Study reveals more watermelon secrets

Watermelons have been domesticated for about 4,000 years. An international team of researchers has re-sequenced the genome of watermelons, revealing the evolutionary history of the fruit and identifying key genes for quality traits. In 2013, researchers from China and the United States released the first watermelon reference genome using a cultivated variety.

In the new study, researchers from the Beijing academy of Agricultural and Forestry Sciences, Cornell University in the United States and other research institutions from the two countries reported in the journal of Nature Genetics that they first improved the reference genome with new approaches, revealing previously unknown parts of the genome.

They then sequenced the genomes of 414 different watermelons representing all seven species. By comparing the genomes to the new reference genome and to each other, they determined the evolutionary relationship of the different watermelon species.

Meanwhile, the researchers also identified key genes for the quality traits of watermelons. For instance, they identified the gene ClAGA2 with a significant role in fruit flesh sugar accumulation and a mutation in the gene LCYB giving most modern cultivated watermelons a red flesh color.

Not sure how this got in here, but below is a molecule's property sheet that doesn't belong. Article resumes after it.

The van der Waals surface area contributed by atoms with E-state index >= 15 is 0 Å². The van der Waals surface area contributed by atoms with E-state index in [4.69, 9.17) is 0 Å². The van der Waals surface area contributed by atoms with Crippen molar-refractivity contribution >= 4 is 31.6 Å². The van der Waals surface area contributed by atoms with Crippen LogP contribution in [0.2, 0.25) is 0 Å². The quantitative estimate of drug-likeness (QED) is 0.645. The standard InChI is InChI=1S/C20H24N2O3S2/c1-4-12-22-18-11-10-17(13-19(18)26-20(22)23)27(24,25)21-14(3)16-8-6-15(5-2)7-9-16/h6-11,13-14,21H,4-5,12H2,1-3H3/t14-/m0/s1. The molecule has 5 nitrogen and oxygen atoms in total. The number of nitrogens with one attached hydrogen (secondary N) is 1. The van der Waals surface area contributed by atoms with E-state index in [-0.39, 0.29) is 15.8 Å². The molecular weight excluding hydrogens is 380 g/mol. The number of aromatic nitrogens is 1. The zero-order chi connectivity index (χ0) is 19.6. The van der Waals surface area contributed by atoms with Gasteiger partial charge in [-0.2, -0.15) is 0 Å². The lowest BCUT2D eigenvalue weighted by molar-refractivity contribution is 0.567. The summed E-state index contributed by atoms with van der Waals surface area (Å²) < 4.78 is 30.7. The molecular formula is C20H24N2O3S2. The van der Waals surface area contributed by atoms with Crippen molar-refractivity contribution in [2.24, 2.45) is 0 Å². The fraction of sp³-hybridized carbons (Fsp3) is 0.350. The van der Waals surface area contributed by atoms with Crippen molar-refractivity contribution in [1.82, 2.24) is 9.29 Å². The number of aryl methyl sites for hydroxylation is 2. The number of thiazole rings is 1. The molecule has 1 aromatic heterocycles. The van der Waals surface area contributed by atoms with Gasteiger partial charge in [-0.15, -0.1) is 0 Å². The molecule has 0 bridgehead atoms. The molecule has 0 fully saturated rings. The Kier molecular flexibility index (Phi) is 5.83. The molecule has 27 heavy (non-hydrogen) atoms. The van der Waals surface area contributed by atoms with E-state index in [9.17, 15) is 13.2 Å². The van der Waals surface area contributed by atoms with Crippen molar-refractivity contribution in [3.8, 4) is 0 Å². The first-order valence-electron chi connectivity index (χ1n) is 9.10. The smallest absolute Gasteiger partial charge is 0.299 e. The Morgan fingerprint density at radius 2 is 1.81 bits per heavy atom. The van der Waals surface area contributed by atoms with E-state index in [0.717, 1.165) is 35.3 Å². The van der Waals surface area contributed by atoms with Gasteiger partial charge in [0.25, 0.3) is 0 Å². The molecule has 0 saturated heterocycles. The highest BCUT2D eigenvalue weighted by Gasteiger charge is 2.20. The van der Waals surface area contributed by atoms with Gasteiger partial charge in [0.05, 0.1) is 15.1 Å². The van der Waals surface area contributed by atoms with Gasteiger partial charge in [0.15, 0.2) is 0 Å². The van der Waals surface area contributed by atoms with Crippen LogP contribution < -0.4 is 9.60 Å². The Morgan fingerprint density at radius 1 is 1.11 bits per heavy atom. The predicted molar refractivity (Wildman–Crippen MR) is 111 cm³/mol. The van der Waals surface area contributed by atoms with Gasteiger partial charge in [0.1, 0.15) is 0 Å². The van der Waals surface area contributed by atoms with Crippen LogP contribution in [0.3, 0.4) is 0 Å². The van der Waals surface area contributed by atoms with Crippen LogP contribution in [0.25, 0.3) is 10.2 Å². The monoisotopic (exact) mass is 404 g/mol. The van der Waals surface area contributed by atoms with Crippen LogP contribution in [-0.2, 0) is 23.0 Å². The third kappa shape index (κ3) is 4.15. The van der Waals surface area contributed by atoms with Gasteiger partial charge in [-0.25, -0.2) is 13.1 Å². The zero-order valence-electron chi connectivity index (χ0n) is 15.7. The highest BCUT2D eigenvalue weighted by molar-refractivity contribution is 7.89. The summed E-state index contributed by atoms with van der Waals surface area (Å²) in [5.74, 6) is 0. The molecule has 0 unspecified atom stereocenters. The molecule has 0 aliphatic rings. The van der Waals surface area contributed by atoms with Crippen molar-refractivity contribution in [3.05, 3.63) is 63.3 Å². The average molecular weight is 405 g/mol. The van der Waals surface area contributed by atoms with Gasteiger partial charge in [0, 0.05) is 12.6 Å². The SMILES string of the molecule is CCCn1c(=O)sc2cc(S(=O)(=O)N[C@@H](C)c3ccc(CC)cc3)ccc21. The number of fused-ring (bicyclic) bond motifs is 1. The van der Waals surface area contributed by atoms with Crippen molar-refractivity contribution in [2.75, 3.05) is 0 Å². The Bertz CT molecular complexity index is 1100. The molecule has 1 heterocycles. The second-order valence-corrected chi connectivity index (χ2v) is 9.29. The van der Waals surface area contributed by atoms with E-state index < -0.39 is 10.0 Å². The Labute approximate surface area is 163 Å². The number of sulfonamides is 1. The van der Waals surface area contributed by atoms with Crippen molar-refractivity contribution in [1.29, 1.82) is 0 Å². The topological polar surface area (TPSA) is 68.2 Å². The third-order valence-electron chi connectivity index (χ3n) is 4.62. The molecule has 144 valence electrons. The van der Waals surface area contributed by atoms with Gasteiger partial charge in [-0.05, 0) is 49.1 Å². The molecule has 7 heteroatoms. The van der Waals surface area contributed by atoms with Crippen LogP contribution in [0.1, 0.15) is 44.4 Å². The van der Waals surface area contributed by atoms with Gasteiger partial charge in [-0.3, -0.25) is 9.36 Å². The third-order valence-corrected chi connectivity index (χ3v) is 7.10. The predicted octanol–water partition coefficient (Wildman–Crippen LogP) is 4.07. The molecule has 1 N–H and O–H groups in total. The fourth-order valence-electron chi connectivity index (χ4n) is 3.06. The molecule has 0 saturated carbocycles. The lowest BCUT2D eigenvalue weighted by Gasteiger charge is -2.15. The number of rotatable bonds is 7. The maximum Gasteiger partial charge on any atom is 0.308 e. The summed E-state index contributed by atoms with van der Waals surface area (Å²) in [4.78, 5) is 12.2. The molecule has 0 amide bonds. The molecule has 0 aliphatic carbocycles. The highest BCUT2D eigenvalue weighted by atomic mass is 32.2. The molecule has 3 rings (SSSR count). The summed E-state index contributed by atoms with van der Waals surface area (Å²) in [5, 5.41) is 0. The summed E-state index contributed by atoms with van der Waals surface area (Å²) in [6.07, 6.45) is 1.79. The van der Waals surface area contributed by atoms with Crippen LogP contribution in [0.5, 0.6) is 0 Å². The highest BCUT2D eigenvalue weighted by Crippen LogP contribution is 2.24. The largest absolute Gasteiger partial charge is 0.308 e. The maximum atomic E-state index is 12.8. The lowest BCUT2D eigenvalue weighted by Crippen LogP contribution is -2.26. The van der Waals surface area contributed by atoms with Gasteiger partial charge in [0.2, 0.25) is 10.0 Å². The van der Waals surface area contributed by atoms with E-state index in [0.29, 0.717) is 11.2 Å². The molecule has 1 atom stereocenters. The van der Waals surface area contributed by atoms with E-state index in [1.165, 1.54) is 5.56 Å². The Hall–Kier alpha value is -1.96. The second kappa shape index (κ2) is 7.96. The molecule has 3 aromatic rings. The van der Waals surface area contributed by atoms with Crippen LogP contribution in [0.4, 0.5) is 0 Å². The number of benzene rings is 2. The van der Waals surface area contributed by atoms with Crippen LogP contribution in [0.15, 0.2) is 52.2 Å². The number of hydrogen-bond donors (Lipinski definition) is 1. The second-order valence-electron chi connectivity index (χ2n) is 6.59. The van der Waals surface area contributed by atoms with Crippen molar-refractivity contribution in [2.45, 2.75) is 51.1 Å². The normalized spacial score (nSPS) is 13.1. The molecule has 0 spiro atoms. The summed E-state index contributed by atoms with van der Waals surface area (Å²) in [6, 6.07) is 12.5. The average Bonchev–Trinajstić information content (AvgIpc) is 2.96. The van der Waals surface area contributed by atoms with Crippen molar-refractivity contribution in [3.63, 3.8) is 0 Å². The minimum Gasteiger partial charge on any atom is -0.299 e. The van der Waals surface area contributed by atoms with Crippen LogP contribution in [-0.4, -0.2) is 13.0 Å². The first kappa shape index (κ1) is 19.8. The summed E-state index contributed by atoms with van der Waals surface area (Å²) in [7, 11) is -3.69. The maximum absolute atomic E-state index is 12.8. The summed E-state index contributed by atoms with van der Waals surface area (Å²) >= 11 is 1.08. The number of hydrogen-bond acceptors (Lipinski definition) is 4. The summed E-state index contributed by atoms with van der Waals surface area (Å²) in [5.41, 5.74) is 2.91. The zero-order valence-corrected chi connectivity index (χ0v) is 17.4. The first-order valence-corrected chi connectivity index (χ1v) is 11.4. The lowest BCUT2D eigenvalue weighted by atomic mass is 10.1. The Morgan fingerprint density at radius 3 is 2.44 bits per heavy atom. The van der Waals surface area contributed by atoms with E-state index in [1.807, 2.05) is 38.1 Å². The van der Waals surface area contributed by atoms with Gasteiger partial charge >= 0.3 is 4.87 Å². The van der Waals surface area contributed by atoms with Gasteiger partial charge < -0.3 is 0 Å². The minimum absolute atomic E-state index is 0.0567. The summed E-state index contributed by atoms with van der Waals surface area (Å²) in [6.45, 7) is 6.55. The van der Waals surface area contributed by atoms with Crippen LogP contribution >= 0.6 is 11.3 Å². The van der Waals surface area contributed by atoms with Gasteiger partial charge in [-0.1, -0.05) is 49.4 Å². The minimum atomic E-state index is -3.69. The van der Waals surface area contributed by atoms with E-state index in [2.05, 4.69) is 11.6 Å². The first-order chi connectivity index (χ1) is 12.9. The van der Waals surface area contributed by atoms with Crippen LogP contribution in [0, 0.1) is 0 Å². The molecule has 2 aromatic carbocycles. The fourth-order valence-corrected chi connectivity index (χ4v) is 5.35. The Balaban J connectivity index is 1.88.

Another major discovery from the study is that one wild species has been widely used in watermelon breeding, making domesticated varieties more resistant to pests and diseases.

In another study published in the same issue of Nature Genetics, an international team, including researchers from China, Spain, France and Israel, re-sequenced 134 wild melon varieties and 1,041 domesticated ones, identifying two genes that are associated with the loss of bitterness in melons, a key trait in melon domestication.

According to¸ researchers from Germany said in a review article that the two genetic studies uncover how domestication changed fruit quality traits in melons and watermelons and provide breeders with comprehensive variation maps.

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